By Hilary Corrigan
The Deschutes National Forest plans four small projects that look to bolster a couple of trails, add a little parking and remove extra trees at a seed orchard.
The public can comment on the projects and specify concerns or issues for the U.S. Forest Service to analyze. All the projects would take place on Deschutes forestland and some could be completed by the end of the year, according to Kevin Larkin, district ranger at the forest’s Bend-Fort Rock Ranger District.
Because they’re small-scale projects, they would not require full environmental reviews, Larkin said.
One of them aims to add parking to the Tumalo Falls Day Use Area that Larkin called “tremendously popular.” He noted that visitors line the road there with their vehicles, creating safety concerns and making it tough for any emergency vehicles to squeeze through. So the forest service plans to turn an approximately 150-foot-by-20-foot area — already disturbed from its previous use in logging activities and from construction of Bend’s water line — to allow a single row of parking.
“Any little bit helps,” Larkin said. “Get some people off the road.”
To connect the area to the existing main parking lot, about a half-mile of trail for hiking and mountain biking would be built parallel to Forest Service Road 4603. Part of the trail would sit on an old road bed to lessen the impact.
A second proposal, the Wanoga Winter Trail Additions project, entails adding a few miles of trails that have been used on a trial basis for the past few years near Wanoga Sno-park. The project would make the trial trails permanent in the service’s winter trail system.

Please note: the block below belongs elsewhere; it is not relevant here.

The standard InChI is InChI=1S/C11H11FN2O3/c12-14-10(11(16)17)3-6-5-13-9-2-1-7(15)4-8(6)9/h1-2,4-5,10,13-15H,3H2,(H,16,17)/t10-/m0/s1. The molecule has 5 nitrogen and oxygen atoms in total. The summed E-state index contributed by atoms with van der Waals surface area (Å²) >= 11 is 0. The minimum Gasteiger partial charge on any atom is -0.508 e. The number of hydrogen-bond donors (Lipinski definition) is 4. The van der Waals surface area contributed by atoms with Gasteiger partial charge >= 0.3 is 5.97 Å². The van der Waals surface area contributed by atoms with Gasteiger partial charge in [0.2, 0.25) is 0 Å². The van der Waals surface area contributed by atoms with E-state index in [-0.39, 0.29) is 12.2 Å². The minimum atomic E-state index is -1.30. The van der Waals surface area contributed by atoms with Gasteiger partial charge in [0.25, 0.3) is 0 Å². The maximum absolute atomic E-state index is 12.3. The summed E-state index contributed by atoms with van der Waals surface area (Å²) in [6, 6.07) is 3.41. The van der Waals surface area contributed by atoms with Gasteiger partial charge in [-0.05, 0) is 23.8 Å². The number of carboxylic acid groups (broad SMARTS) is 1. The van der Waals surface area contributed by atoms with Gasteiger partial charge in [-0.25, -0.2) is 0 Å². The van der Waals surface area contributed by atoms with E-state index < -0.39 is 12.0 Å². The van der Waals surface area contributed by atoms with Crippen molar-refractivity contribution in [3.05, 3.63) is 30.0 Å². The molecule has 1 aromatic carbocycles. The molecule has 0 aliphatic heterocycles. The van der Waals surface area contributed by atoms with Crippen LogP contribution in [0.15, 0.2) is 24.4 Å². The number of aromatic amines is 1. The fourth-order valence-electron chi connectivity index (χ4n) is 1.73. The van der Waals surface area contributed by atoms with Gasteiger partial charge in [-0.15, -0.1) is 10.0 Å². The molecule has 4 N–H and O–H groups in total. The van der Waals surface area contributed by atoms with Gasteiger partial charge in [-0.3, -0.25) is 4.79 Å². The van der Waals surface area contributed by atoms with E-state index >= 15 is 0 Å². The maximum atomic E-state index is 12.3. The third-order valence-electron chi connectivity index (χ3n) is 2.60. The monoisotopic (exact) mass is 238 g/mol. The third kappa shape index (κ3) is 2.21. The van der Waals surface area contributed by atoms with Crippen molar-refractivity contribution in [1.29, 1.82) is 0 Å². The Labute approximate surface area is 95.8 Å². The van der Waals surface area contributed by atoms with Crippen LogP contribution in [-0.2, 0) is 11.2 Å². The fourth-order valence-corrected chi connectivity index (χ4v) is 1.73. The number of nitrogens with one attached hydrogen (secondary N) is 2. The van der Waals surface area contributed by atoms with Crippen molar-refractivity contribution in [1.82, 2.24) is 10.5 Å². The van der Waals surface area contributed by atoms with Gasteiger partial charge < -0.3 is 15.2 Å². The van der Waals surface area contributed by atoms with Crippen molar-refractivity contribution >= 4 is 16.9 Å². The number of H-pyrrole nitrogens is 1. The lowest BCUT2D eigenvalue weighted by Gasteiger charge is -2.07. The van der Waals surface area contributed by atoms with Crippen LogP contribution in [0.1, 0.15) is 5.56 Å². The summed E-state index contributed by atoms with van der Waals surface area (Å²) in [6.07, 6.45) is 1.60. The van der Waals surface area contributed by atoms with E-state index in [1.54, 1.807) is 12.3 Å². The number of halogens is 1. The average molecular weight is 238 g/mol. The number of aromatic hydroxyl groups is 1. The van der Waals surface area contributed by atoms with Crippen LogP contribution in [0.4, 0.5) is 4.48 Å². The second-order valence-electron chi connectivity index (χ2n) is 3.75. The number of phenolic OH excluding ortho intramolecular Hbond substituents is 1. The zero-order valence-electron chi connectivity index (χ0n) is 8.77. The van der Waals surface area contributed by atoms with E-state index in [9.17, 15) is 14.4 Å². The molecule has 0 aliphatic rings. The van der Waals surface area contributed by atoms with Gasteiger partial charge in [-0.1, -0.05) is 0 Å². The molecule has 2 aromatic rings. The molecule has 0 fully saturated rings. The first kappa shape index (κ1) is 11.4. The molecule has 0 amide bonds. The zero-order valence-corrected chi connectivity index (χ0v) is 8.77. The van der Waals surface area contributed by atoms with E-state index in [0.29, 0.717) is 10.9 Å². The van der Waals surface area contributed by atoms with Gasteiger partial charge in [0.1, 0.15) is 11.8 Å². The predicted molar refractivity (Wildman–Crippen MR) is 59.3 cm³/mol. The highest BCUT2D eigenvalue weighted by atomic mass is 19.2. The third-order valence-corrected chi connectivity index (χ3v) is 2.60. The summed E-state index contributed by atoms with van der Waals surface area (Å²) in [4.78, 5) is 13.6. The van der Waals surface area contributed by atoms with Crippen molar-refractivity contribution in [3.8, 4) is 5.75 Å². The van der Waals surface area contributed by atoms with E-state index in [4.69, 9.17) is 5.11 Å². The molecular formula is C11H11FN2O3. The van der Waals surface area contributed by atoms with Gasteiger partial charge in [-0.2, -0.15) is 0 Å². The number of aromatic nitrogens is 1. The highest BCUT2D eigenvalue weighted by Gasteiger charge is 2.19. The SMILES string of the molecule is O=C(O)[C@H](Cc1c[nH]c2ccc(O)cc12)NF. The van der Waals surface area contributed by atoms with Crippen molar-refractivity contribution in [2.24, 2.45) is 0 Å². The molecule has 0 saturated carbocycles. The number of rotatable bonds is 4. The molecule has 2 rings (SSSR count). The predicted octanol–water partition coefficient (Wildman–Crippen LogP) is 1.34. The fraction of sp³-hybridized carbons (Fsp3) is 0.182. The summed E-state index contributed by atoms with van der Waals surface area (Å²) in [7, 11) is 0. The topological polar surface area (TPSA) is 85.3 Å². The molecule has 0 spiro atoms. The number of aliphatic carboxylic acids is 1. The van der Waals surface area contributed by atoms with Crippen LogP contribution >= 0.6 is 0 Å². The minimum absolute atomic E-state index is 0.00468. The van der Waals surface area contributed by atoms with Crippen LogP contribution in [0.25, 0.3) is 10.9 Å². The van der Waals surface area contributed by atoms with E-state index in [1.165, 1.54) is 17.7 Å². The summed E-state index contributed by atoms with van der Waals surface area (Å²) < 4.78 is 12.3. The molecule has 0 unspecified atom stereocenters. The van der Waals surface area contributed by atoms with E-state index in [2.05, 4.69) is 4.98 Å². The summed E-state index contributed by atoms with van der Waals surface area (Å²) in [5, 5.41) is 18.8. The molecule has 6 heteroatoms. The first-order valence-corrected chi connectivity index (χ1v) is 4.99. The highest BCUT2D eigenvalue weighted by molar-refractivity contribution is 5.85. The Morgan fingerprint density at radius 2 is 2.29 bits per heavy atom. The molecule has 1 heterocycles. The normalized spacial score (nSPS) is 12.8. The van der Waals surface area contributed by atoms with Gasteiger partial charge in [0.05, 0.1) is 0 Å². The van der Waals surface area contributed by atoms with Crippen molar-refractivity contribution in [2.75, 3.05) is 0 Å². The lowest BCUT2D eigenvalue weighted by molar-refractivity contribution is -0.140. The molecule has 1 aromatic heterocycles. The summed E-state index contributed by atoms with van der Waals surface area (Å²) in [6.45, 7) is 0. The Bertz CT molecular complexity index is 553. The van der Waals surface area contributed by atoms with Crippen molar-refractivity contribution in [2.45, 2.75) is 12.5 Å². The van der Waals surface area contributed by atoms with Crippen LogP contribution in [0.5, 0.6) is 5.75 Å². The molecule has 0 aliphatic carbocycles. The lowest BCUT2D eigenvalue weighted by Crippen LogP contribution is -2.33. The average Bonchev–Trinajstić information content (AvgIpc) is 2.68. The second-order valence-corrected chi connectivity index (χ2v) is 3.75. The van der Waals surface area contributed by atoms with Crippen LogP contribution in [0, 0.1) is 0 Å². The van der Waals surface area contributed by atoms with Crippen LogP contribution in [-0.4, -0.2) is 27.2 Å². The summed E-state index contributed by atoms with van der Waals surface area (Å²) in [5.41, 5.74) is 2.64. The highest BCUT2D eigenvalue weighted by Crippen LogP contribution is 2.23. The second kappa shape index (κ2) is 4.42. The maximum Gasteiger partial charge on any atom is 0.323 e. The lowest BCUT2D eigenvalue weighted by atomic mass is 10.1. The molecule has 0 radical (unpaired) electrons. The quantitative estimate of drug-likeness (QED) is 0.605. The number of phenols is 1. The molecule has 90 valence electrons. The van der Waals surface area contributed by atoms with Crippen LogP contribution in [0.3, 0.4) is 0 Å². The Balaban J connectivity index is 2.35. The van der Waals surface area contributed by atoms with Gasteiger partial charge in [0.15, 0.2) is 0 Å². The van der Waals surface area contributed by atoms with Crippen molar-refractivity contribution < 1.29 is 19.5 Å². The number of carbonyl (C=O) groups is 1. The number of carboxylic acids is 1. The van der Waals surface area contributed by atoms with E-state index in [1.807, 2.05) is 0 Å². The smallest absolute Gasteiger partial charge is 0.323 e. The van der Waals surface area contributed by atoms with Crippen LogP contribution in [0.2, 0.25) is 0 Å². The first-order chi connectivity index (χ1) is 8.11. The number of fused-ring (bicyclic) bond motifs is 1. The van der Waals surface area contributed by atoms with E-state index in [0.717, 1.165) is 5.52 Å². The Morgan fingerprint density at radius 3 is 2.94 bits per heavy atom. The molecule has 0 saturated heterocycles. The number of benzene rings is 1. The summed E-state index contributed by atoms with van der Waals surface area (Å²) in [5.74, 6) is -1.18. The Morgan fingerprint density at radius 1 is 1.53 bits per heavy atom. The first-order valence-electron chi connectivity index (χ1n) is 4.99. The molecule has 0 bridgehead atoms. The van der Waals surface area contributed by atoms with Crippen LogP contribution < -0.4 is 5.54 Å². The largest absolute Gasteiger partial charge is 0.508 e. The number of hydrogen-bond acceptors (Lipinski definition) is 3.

The trails came in response to the growing demand by those using fat-tire snow bikes and skis and for unleashed dogs. They consist of about 2 miles of groomed cross-country ski and snowshoe trails that allow for unleashed dogs and about 8.5 miles of groomed fat-tire snow bike trails.
Because the trails would be used over snow, the project would require no ground-disturbing work, although some clearing of small trees and branches would occur.
A third project, Black Rock Trail Relocation, calls for relocating a section of trail that’s used mostly by mountain bikers on the Black Rock Trail near Benham Falls. The trail now crosses a railroad track that lacks any signs, lights or other safety devices for crossing. The relocation effort would move a section of that trail to connect to the existing Sun-Lava Bike Path that has a safer crossing of the tracks, complete with a railroad crossing arm and flashing lights. Trail users would reconnect with the Black Rock Trail after the crossing.
“Should be fairly quick and easy,” Larkin said of work to relocate the section of trail. It could be finished by summer.
The fourth project entails thinning the 25-acre Kelsey Butte ponderosa pine seed orchard, located southeast of Bend. The 23-year-old orchard provides reforestation seed, used to grow seedlings for the forest. The project will remove competing trees and younger ones, all in the range of 8 inches to 18 inches in diameter. Then the remaining trees can get more of the sunlight and water they need. The work could be done this year.
The public can comment on the proposals by Jan. 20. The Forest Service will issue decisions for each project, some by summer and likely by the end of the year for others. Send comments to email@example.com or to Kevin Larkin, District Ranger, Bend-Fort Rock Ranger District, 63095 Deschutes Market Road, Bend, Oregon, 97701. Comments can also be dropped off at that address, or called in. For more information, call 541-383-4721 and visit http://bit.ly/2hZu4Oh.
— Reporter: 541-617-7812,